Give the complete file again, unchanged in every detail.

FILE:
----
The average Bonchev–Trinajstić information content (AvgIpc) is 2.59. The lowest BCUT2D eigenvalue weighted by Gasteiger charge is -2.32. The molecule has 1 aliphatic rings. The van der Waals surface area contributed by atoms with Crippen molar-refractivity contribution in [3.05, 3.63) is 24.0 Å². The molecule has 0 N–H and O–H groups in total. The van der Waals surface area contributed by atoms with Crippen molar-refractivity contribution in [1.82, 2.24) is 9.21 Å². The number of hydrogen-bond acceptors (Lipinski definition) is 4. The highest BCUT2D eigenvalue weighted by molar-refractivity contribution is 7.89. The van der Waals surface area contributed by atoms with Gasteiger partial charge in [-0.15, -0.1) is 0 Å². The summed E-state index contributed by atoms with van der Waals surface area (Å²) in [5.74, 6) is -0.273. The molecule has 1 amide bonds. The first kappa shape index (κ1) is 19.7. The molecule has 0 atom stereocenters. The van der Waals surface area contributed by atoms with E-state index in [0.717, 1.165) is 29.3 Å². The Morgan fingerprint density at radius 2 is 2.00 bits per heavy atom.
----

The average Bonchev–Trinajstić information content (AvgIpc) is 2.59. The lowest BCUT2D eigenvalue weighted by Gasteiger charge is -2.32. The molecule has 1 aliphatic rings. The van der Waals surface area contributed by atoms with Crippen molar-refractivity contribution in [3.05, 3.63) is 24.0 Å². The molecule has 0 N–H and O–H groups in total. The van der Waals surface area contributed by atoms with Crippen molar-refractivity contribution in [1.82, 2.24) is 9.21 Å². The number of hydrogen-bond acceptors (Lipinski definition) is 4. The highest BCUT2D eigenvalue weighted by molar-refractivity contribution is 7.89. The van der Waals surface area contributed by atoms with Gasteiger partial charge in [-0.15, -0.1) is 0 Å². The summed E-state index contributed by atoms with van der Waals surface area (Å²) in [5.74, 6) is -0.273. The molecule has 1 amide bonds. The first kappa shape index (κ1) is 19.7. The molecule has 0 atom stereocenters. The van der Waals surface area contributed by atoms with E-state index in [0.717, 1.165) is 29.3 Å². The Morgan fingerprint density at radius 2 is 2.00 bits per heavy atom.